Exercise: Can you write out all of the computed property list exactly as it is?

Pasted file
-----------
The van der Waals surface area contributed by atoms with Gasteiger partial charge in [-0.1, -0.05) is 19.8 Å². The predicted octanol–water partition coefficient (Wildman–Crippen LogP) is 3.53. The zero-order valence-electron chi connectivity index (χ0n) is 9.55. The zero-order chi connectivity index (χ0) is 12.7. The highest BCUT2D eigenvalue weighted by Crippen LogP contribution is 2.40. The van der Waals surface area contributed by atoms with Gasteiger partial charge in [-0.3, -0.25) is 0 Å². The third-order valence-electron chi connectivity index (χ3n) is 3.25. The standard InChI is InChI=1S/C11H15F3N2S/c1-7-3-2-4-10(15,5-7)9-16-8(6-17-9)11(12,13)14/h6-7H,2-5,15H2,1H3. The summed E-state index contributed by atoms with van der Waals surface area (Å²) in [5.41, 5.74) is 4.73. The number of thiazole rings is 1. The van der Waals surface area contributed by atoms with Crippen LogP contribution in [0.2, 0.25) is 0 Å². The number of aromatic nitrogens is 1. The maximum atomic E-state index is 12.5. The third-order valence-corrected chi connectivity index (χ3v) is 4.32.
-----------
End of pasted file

The van der Waals surface area contributed by atoms with Gasteiger partial charge in [-0.1, -0.05) is 19.8 Å². The predicted octanol–water partition coefficient (Wildman–Crippen LogP) is 3.53. The zero-order valence-electron chi connectivity index (χ0n) is 9.55. The zero-order chi connectivity index (χ0) is 12.7. The highest BCUT2D eigenvalue weighted by Crippen LogP contribution is 2.40. The van der Waals surface area contributed by atoms with Gasteiger partial charge in [-0.3, -0.25) is 0 Å². The third-order valence-electron chi connectivity index (χ3n) is 3.25. The standard InChI is InChI=1S/C11H15F3N2S/c1-7-3-2-4-10(15,5-7)9-16-8(6-17-9)11(12,13)14/h6-7H,2-5,15H2,1H3. The summed E-state index contributed by atoms with van der Waals surface area (Å²) in [5.41, 5.74) is 4.73. The number of thiazole rings is 1. The van der Waals surface area contributed by atoms with Crippen LogP contribution in [0.2, 0.25) is 0 Å². The number of aromatic nitrogens is 1. The maximum atomic E-state index is 12.5. The third-order valence-corrected chi connectivity index (χ3v) is 4.32.